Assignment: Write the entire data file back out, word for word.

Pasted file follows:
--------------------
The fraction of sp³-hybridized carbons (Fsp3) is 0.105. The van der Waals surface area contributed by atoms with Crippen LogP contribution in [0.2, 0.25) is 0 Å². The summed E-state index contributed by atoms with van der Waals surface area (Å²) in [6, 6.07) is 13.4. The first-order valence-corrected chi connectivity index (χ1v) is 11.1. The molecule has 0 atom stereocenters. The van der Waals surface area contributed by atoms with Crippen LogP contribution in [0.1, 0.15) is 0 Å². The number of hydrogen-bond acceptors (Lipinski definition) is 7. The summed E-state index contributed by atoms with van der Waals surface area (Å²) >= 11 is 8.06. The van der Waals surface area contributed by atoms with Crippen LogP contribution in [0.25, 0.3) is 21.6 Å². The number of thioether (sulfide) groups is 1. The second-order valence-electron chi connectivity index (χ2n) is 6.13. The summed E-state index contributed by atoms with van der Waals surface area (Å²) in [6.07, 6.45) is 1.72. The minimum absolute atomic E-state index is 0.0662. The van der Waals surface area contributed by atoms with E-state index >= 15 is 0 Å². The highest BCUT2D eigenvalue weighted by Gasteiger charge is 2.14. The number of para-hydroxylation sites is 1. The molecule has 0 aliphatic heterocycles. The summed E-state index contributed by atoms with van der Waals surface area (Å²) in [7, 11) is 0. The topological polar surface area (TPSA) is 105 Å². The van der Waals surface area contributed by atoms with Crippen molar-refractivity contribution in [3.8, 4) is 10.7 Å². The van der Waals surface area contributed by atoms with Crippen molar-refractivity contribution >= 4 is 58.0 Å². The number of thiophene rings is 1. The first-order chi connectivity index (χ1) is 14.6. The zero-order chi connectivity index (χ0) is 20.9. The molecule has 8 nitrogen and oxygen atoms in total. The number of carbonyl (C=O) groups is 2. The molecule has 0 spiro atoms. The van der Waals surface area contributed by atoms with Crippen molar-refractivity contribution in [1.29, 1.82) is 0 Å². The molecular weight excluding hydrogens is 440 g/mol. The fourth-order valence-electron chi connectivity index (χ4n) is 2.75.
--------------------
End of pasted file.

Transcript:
The fraction of sp³-hybridized carbons (Fsp3) is 0.105. The van der Waals surface area contributed by atoms with Crippen LogP contribution in [0.2, 0.25) is 0 Å². The summed E-state index contributed by atoms with van der Waals surface area (Å²) in [6, 6.07) is 13.4. The first-order valence-corrected chi connectivity index (χ1v) is 11.1. The molecule has 0 atom stereocenters. The van der Waals surface area contributed by atoms with Crippen LogP contribution in [0.1, 0.15) is 0 Å². The number of hydrogen-bond acceptors (Lipinski definition) is 7. The summed E-state index contributed by atoms with van der Waals surface area (Å²) >= 11 is 8.06. The van der Waals surface area contributed by atoms with Crippen LogP contribution in [0.25, 0.3) is 21.6 Å². The number of thioether (sulfide) groups is 1. The second-order valence-electron chi connectivity index (χ2n) is 6.13. The summed E-state index contributed by atoms with van der Waals surface area (Å²) in [6.07, 6.45) is 1.72. The minimum absolute atomic E-state index is 0.0662. The van der Waals surface area contributed by atoms with E-state index >= 15 is 0 Å². The highest BCUT2D eigenvalue weighted by Gasteiger charge is 2.14. The number of para-hydroxylation sites is 1. The molecule has 0 aliphatic heterocycles. The summed E-state index contributed by atoms with van der Waals surface area (Å²) in [7, 11) is 0. The topological polar surface area (TPSA) is 105 Å². The van der Waals surface area contributed by atoms with Crippen molar-refractivity contribution in [3.8, 4) is 10.7 Å². The van der Waals surface area contributed by atoms with Crippen molar-refractivity contribution >= 4 is 58.0 Å². The number of thiophene rings is 1. The first-order chi connectivity index (χ1) is 14.6. The zero-order chi connectivity index (χ0) is 20.9. The molecule has 8 nitrogen and oxygen atoms in total. The number of carbonyl (C=O) groups is 2. The molecule has 0 spiro atoms. The van der Waals surface area contributed by atoms with Crippen molar-refractivity contribution in [1.29, 1.82) is 0 Å². The molecular weight excluding hydrogens is 440 g/mol. The fourth-order valence-electron chi connectivity index (χ4n) is 2.75.